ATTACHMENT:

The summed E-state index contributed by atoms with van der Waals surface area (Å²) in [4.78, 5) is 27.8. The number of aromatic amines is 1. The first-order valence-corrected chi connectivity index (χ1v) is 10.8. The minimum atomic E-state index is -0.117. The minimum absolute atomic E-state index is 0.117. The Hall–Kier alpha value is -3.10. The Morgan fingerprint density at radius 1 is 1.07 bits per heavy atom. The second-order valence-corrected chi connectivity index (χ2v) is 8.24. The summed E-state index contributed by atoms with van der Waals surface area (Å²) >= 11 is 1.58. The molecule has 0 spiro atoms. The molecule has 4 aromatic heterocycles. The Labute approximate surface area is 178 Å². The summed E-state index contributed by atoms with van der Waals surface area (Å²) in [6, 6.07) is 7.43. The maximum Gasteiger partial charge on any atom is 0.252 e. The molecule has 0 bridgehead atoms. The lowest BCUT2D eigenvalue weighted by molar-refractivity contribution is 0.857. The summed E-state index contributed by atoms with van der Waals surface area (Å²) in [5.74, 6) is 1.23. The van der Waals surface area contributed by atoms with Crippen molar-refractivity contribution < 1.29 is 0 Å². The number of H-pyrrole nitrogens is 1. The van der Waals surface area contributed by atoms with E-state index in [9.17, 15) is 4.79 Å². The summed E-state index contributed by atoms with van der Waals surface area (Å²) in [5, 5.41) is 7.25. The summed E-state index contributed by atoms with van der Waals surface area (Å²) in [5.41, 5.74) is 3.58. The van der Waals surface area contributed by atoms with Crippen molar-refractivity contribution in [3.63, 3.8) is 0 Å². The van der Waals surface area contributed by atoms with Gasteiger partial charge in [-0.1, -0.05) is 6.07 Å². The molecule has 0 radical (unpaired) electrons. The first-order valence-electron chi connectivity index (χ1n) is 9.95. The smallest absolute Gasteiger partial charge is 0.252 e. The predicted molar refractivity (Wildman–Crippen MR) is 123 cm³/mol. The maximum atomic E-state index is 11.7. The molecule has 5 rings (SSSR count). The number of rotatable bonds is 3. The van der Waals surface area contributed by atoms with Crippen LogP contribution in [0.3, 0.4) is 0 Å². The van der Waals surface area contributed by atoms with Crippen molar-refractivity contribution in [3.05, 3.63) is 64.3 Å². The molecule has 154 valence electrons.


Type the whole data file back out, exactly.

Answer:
The summed E-state index contributed by atoms with van der Waals surface area (Å²) in [4.78, 5) is 27.8. The number of aromatic amines is 1. The first-order valence-corrected chi connectivity index (χ1v) is 10.8. The minimum atomic E-state index is -0.117. The minimum absolute atomic E-state index is 0.117. The Hall–Kier alpha value is -3.10. The Morgan fingerprint density at radius 1 is 1.07 bits per heavy atom. The second-order valence-corrected chi connectivity index (χ2v) is 8.24. The summed E-state index contributed by atoms with van der Waals surface area (Å²) >= 11 is 1.58. The molecule has 0 spiro atoms. The molecule has 4 aromatic heterocycles. The Labute approximate surface area is 178 Å². The summed E-state index contributed by atoms with van der Waals surface area (Å²) in [6, 6.07) is 7.43. The maximum Gasteiger partial charge on any atom is 0.252 e. The molecule has 0 bridgehead atoms. The lowest BCUT2D eigenvalue weighted by molar-refractivity contribution is 0.857. The summed E-state index contributed by atoms with van der Waals surface area (Å²) in [5.74, 6) is 1.23. The van der Waals surface area contributed by atoms with Crippen molar-refractivity contribution < 1.29 is 0 Å². The number of H-pyrrole nitrogens is 1. The van der Waals surface area contributed by atoms with E-state index in [9.17, 15) is 4.79 Å². The summed E-state index contributed by atoms with van der Waals surface area (Å²) in [5, 5.41) is 7.25. The summed E-state index contributed by atoms with van der Waals surface area (Å²) in [5.41, 5.74) is 3.58. The van der Waals surface area contributed by atoms with Crippen molar-refractivity contribution in [3.63, 3.8) is 0 Å². The van der Waals surface area contributed by atoms with Gasteiger partial charge in [-0.1, -0.05) is 6.07 Å². The molecule has 0 radical (unpaired) electrons. The first-order valence-electron chi connectivity index (χ1n) is 9.95. The smallest absolute Gasteiger partial charge is 0.252 e. The predicted molar refractivity (Wildman–Crippen MR) is 123 cm³/mol. The maximum atomic E-state index is 11.7. The molecule has 5 rings (SSSR count). The number of rotatable bonds is 3. The van der Waals surface area contributed by atoms with Crippen LogP contribution in [0.3, 0.4) is 0 Å². The van der Waals surface area contributed by atoms with Crippen molar-refractivity contribution in [3.05, 3.63) is 64.3 Å². The molecule has 154 valence electrons.